Press "Enter" to skip to content

Day: October 28, 2021

Multi-Threading with dbatools

Andy Levy has some lessons learned:

Over the summer, I spent some (a lot of) time working on updates to a script at work which runs multiple processes in parallel. Everything seemed to work OK for a while, but then everything broke. It broke right around the time dbatools 1.1 dropped, so I started thinking that something must have changed there. Turns out, it was entirely my fault and I hope this post will help you avoid the same trap.

Don’t fall into the same traps Andy did; read the whole thing.

Comments closed

System-Versioned Ledger Tables

Randolph West has a series on ledger tables in SQL Server. First up is a primer on the topic:

System-versioned ledger tables leverage the same technology: there is a table with current data in it, and an underlying history table which keeps track of changes. However, it uses a cryptographic chain that provides digital forensic evidence of tampering. Yes, if you’ll pardon the use of this phrase, I’m talking about a blockchain.

This is not a cryptocurrency. No one is using expensive graphics cards to produce a fiat currency in someone’s basement. Instead, each transaction affecting the database in question is cryptographically hashed using a SHA-256 algorithm and then stored somewhere off-site.

Part two separates out the two types of ledger table:

This week we will look at the different types of ledger table: append-only and updatable.

Unlike temporal tables, a ledger table can be append-only which makes it immutable. You can only insert data and therefore it does not need a history table. In fact, you may be using append-only tables in your data warehouse already. While this is secure, it may not be practical.

Part three covers limitations:

Every choice we make is a trade-off. New features have limitations, and ledger tables are no exception.

Some of these limitations are perfectly sensible. For example, the whole point of ledger tables is to ensure that we can provide tamper evidence. This necessarily means you can’t turn it off once it’s enabled, unless you drop the database entirely — this is just one scenario where a full defence-in-depth strategy is required.

Part four is the one I’ve been waiting for—an explanation why you probably don’t need this:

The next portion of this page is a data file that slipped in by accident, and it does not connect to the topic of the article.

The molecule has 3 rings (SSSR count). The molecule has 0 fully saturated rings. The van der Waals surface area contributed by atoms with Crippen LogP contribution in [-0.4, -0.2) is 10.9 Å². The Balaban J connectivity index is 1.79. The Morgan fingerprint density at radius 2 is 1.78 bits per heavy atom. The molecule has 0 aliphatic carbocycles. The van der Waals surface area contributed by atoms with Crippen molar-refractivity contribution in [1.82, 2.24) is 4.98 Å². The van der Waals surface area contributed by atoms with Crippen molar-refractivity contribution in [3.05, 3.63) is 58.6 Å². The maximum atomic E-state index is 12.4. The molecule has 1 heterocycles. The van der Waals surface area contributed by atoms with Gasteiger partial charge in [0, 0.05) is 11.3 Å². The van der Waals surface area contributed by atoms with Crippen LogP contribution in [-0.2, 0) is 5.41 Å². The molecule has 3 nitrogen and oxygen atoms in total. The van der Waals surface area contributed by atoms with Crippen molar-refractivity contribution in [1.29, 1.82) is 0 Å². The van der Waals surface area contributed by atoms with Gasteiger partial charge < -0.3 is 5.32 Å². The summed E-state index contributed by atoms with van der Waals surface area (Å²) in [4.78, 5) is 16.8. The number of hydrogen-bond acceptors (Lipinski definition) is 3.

After writing several posts about a neat feature in Azure SQL called system-versioned ledger tables, it reminded me about something I’ve wanted to say for a number of years now, outside of snarky tweets.

Here goes:

You don’t need a blockchain.

In the vast majority of use cases, you need a properly audited relational database system with ACID compliance and a good recovery strategy.

There are very specific use cases in which data hashes and ledger tables make sense.

Comments closed

Adding an Animated GIF to Power BI Reports

Ed Hansberry works around a Power BI limitation:

It is easy to add an animated GIF to your Power BI Reports. However, if you just add it as an image, it won’t animate. You’ll just get a static image.

Animated GIFs can be useful in reports to explain new features to users, or on hidden developer pages showing how certain things were done.

Click through for instructions on how to include an animated GIF on your Power BI report. Just make sure to pronounce it the right way.

Comments closed

More Efficient Pivoting

Dave Mason is on the hunt:

While working with some poorly performing code in T-SQL that used a PIVOT operator, I wondered if there was a more efficient way to get a result set of pivoted data. It may have been a fool’s errand, but I still wanted to try. It dawned on me that I could use the STRING_AGG() function to build a delimited list of pivoted column names and values. From there, I’d have to “shred” the delimited data to rows and columns. But how?

Read on to see how.

Comments closed

Compressing Multiple Files into an Archive with Powershell

Patrick Gruenauer zips all the files:

Compressing files is a common task. For saving time, you can use PowerShell to automate the compression process. In this blog post I will show you how to compress multiple folders at once with the PowerShell Cmdlet Compress-Archive. The compressed zip files will be stored separately in a specific file. Let’s dive in.

Click through for a script which compresses each folder in its own zip file.

Comments closed